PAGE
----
He grabbed his crutches and, somehow, a chainsaw and ventured into the backyard. I stood at the sliding glass door and watched him out of morbid curiosity. Would this be the day? Would this be thing challenge that would be too much for Papaw?

With all the skill of a billiard player and a military strategist he plotted his moves. I watched as he skillfully cut a groove into the base of the tree. Like an over-flannelled cripple lumberjack in the Pacific northwest. With the proper angles and careful lines of the chainsaw he had calculated exactly where that tree would fall. Nothing had been left to chance. Risk was minimal. Success was inevitable.

A spray of woodchips poured out of the tree over the roar of the saw and the wihte-blue cloud of chainsaw smoke. It climaxed in a loud pop and the tree began to fall. All the preparations were for naught because the tree did the unthinkable. In a move that no amount of computer modeling or even physics could have predicted… the tree fell backwards.

Papaw snapped out of his day-dream and probably muttered a phrase that rhymed with “Oh shit.” I muttered the same thing.

The world slowed down. Like a scene from a movie where the director wants to show the audience how fast someone is moving by slowing the world to a crawl and allowing the main character to move at a normal speed. He turned briskly, still holding one of his crutches, and he hopped as fast as his one good leg would allow. The towering harbinger of death popped and exploded and twisted on its journey with destiny. That tree chased Papaw like a one-eyed cat chasing a handicapped mouse. A daring game of chase and chance.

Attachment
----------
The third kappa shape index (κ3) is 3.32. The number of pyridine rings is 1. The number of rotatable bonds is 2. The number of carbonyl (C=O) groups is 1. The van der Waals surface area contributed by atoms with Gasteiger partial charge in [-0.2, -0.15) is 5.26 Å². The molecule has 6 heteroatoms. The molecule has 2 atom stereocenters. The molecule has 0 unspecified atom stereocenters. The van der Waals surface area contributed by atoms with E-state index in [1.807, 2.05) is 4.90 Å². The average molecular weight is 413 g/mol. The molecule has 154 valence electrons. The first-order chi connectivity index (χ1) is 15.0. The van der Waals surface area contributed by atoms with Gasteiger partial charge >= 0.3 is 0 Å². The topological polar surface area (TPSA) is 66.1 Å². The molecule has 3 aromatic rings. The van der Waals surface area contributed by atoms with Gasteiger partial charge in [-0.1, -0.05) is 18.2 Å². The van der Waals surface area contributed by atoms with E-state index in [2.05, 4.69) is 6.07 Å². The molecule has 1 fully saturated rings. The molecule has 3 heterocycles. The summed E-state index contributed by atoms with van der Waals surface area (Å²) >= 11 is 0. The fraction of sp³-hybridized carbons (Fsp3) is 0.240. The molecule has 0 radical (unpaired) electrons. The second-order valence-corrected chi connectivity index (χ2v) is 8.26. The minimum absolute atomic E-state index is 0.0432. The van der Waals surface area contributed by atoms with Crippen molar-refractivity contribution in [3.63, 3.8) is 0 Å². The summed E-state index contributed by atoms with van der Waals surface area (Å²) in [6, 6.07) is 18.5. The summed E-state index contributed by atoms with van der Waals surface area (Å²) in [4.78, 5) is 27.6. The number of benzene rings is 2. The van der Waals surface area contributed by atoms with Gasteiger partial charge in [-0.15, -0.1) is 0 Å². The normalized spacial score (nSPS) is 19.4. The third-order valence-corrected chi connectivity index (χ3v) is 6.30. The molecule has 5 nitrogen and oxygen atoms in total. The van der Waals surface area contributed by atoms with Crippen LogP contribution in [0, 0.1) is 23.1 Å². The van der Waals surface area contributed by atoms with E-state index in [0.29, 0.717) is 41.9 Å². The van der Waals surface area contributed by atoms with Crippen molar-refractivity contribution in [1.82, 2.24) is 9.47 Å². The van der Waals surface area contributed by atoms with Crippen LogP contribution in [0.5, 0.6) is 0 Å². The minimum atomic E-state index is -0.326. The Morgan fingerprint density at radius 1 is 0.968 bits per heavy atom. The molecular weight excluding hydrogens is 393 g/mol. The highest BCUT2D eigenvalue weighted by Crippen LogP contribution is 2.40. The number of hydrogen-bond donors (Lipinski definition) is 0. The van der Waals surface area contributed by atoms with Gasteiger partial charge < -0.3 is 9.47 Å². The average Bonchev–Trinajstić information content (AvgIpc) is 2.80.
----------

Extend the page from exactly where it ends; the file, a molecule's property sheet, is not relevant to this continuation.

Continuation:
I stood peering out of our sliding glass door and watched the disaster unfold. The snapping branches, flying leaves, and dust from the ground created a cloud that obscured my view. I saw Papaw throw up his hands and fling his crutch as he lurched into a dive. He was swallowed by the chaos and I could see nothing else. The tree came to a rest and the chainsaw went silent. Dust wafted in the breeze and a few leaves drifted lazily to the ground. A hush fell over the backyard. I digested the fact that I just watched a man die.